The first volunteer guardian ad litem program serving abused and neglected children was organized in 1977 in King County, Seattle, Washington. In the following years, word of the success of the King County Program spread like wildfire and similar programs were begun across the United States.
Because some statutes required the guardian ad litem to be an attorney, the term CASA (Court Appointed Special Advocate) was coined to denote volunteers from the local community who had been thoroughly screened and trained to serve as advocates for children involved in Court proceedings.
In 1982, the National Court Appointed Special Advocate Association, Inc. (NCASAA) was established to serve as an umbrella organization for the growing number of programs across the country. NCASAA provides information networks, technical assistance, research, training and hosts an annual national conference. Membership in NCASAA is open to programs and individuals throughout the United States.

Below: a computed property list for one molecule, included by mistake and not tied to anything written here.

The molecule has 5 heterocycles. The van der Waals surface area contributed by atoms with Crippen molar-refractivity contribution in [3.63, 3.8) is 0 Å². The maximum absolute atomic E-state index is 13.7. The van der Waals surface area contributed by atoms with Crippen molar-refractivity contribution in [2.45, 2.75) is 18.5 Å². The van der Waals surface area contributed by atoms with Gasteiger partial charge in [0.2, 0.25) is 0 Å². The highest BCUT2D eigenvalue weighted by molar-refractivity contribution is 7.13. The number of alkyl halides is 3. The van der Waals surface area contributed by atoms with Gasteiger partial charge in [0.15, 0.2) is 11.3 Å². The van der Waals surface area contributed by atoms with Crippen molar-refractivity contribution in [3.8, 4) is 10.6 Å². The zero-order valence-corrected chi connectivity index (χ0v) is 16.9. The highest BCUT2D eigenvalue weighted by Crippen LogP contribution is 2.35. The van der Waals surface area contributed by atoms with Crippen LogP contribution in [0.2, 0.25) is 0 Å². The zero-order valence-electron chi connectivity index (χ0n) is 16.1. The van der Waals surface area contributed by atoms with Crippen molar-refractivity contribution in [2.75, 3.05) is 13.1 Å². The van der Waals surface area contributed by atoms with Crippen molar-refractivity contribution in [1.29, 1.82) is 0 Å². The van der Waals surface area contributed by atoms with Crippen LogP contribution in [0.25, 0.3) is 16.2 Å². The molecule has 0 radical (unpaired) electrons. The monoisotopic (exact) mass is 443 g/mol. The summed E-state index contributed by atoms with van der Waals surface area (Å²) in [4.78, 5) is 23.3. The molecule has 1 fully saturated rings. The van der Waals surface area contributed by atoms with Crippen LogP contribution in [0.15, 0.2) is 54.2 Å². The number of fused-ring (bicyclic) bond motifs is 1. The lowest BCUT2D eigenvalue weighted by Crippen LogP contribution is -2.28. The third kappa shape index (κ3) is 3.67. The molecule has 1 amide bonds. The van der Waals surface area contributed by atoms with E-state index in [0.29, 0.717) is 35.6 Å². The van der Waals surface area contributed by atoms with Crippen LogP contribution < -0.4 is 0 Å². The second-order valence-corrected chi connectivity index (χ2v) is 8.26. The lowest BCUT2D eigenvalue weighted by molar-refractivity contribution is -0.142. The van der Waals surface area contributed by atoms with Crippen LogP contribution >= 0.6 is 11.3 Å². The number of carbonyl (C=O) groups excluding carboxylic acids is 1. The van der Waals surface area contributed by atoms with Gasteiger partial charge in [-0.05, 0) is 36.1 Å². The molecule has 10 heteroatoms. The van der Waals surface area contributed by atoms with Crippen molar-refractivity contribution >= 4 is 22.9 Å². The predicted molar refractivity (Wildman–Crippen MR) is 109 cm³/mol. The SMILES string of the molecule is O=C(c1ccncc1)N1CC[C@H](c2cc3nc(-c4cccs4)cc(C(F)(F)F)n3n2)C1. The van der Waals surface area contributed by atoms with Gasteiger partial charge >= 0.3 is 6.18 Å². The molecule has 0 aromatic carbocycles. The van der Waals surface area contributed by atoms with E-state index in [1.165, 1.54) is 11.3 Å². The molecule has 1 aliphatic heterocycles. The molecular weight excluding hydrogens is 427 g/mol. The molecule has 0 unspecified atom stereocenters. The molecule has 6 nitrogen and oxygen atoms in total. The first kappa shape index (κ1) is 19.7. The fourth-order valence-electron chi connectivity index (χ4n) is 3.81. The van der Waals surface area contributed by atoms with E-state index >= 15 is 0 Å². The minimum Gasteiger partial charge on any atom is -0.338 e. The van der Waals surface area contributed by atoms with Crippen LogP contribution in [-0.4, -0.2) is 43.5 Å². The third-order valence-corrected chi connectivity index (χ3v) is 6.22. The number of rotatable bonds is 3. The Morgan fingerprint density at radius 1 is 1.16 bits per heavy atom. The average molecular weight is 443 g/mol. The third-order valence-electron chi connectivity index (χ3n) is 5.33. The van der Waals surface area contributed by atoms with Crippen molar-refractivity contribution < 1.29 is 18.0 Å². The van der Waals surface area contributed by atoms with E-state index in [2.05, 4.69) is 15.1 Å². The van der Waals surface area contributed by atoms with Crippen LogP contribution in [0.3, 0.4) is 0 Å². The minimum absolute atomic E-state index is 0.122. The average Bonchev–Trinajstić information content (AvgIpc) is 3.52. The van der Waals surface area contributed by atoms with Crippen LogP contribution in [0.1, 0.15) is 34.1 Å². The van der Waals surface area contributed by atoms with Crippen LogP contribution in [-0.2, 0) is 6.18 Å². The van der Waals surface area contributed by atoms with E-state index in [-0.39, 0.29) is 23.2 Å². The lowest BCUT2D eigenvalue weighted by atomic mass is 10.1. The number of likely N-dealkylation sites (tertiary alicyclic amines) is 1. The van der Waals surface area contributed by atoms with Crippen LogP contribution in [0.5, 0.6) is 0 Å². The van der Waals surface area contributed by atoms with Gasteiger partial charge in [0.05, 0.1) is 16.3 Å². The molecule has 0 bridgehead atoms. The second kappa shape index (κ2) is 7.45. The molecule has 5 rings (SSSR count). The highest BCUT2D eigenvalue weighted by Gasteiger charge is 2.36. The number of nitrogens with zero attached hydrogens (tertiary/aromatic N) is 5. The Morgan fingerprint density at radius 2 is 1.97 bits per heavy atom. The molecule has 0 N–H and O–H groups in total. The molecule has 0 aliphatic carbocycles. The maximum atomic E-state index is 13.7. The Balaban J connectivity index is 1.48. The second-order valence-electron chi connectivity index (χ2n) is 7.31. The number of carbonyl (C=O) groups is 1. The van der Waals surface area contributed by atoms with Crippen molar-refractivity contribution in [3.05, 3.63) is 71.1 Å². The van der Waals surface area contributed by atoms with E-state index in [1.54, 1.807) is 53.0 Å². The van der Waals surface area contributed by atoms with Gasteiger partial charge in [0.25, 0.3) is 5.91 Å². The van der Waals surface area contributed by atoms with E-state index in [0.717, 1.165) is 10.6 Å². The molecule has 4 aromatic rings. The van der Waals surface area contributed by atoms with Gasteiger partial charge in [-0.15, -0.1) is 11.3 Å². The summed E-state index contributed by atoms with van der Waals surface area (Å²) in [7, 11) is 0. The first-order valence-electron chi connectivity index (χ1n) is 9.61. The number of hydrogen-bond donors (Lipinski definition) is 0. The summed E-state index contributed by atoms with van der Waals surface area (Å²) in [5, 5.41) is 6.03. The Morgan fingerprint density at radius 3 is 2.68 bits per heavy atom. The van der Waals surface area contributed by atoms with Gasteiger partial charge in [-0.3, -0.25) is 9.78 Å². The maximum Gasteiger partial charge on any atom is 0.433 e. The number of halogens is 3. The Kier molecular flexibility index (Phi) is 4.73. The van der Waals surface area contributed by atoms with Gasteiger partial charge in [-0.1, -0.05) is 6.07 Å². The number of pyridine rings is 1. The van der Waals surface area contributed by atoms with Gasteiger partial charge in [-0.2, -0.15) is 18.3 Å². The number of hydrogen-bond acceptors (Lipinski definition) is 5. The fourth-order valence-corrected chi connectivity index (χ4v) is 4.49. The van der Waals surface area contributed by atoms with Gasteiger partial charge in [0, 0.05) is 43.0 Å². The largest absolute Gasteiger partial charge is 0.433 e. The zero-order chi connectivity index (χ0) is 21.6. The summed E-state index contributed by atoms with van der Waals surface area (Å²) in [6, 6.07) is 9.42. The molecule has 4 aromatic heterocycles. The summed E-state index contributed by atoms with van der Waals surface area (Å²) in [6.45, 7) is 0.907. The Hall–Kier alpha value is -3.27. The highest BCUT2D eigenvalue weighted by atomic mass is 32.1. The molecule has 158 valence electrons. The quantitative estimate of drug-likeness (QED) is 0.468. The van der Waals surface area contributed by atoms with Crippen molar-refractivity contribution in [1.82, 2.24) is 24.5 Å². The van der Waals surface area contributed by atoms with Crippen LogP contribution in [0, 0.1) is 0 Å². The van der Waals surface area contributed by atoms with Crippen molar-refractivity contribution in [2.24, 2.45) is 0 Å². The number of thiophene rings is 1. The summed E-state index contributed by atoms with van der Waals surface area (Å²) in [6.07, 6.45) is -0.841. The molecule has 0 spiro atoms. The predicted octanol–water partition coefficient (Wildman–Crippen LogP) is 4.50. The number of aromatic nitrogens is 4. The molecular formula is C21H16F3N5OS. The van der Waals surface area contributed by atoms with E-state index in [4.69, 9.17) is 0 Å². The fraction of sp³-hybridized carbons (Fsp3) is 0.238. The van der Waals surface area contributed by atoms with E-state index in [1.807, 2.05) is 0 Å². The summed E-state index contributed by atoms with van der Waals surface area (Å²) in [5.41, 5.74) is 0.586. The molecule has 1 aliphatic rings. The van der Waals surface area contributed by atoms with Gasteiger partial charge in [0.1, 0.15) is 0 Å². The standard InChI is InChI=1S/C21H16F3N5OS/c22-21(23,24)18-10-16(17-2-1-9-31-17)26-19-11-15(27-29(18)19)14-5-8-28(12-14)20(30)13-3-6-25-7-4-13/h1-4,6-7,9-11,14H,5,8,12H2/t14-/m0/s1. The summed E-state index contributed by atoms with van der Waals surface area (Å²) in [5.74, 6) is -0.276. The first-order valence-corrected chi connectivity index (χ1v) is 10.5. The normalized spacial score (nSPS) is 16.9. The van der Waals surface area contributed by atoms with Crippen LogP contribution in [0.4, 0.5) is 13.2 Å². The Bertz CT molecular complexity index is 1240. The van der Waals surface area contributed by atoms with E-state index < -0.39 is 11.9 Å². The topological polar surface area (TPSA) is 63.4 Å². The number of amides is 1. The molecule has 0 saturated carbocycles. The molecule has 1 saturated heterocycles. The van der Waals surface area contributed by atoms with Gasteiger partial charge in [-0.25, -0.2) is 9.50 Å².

By the end of 2014, 949 CASA/GAL programs existed across the country. Over half (61%) of the programs are independent non-profit organizations; 16% are part of a non-profit umbrella agency; 21% are part of a state or county agency; and 2% have some other administrative structure.
Some 76,327 men and women, CASA volunteers, provided 6 million hours to making a lifelong difference in the lives of an estimated 251,165 abused/neglected children.